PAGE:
CLEVELAND, Ohio – Just days before Easter and on the start of Passover, the Centers for Disease Control and Prevention released a report detailing the risks of spreading the coronavirus by gathering in groups, including in religious settings.
The report released Wednesday cites a Chicago man linked to the infection of 15 other people, three of whom died, and concludes that people should follow social-distancing guidelines and stay-at-home orders, even if that means not attending or holding family gatherings.
The CDC has classified people such as the Chicago man, identified in the report as “A1.1,” as “super-spreaders,” since they transmit infection to several people who don’t live in their household and experience mild symptoms, so they don’t seek medical care. Patient “A1.1” was only tested for coronavirus as part of the CDC’s epidemiology study.
In February, the Chicago man attended the funeral of a friend after having recently traveled out of state and while experiencing mild respiratory symptoms, according to the report. He later tested positive for COVID-19.
The night before the funeral, the man went to the bereaved family’s home and shared a takeout meal with two family members, and they ate from the same serving dishes. At both the three-hour dinner and the two-hour funeral, which included a “potluck-style” meal, the man reported embracing family members of the deceased to express condolences.
The two family members from the dinner and funeral developed coronavirus symptoms within two to four days after the funeral, and another funeral attendee developed symptoms six days later. Two of those patients recovered at home, but one required endotracheal intubation and a ventilator, and died about a month later.
Within the next two weeks, another family member who had close contact with “A1.1” at the funeral, visited one of the patients in the hospital. They embraced while wearing no personal protective equipment. The visitor developed symptoms, including a fever and cough, within three days.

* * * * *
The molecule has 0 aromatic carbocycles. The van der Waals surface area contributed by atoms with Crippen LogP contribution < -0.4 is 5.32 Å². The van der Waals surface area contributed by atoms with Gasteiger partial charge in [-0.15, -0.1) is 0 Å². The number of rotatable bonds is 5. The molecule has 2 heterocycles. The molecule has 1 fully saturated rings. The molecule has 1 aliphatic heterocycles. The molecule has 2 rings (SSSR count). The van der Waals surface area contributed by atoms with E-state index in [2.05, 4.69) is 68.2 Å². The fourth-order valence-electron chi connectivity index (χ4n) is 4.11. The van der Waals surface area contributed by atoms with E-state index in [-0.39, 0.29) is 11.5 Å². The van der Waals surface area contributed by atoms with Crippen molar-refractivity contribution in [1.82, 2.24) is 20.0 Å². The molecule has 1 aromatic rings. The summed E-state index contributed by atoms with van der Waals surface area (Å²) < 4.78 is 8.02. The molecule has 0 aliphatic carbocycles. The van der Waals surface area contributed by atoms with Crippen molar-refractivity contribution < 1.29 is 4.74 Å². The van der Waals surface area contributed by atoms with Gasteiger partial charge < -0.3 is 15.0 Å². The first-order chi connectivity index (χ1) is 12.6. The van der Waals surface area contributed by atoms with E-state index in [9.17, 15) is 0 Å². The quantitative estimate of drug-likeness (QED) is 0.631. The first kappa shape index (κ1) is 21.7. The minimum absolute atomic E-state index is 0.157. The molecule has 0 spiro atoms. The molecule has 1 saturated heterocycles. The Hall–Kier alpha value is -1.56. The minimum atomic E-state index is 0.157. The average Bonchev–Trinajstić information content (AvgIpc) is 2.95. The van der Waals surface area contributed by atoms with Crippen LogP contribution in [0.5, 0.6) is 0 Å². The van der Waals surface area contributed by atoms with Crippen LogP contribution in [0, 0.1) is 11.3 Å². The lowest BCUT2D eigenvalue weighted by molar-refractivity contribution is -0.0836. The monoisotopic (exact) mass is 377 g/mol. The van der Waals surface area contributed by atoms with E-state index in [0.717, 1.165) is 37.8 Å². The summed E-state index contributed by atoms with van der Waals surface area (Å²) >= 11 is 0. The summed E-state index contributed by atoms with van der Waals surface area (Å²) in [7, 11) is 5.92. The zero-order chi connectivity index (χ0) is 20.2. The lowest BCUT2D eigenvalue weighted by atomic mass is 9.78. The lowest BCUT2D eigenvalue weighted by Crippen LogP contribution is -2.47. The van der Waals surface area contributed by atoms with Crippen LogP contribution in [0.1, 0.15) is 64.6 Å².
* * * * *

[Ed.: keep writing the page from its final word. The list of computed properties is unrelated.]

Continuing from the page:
Three days after the funeral, “A1.1” was still experiencing mild symptoms and attended a birthday party attended by nine family members. He embraced everyone there and shared food during the three-hour party. Seven attendees developed COVID-19 symptoms within three to seven days, and two people were hospitalized, required intubation and a ventilator, and died.
Only two people who attended the party did not develop symptoms within two weeks.
One of the patients who later died was cared for by a family member and a home-care professional, both of whom are considered “presumptive positive” coronavirus cases, since they were not able to be confirmed due to limited testing.
Three symptomatic birthday party attendees attended church six days after they started developing coronavirus symptoms. They infected a church attendee, who is a health-care worker, through close contact, including talking, sitting within one row for the 90-minute service and passing the offering plate.
In total, due to three events over the course of about three weeks, one person with COVID-19 likely spread it to 15 other people, including three who died. The patients ranged in age from 5 to 86, and all three who died were older than 60 and had at least one preexisting cardiovascular or respiratory condition.
“In this cluster, extended family gatherings (a birthday party, funeral and church attendance), all of which occurred before major social distancing policies were implemented, might have facilitated transmissions of SARS-CoV-2 beyond household contacts into the broader community,” the CDC report reads. “These findings support CDC recommendations to avoid gatherings and reinforce the executive order from the governor of Illinois prohibiting all public and private gatherings of any number of persons occurring outside a single household.”
The report references other similar events across the country, including two funerals in a small Georgia town that have been linked to more than two dozen coronavirus cases, according to The New York Times.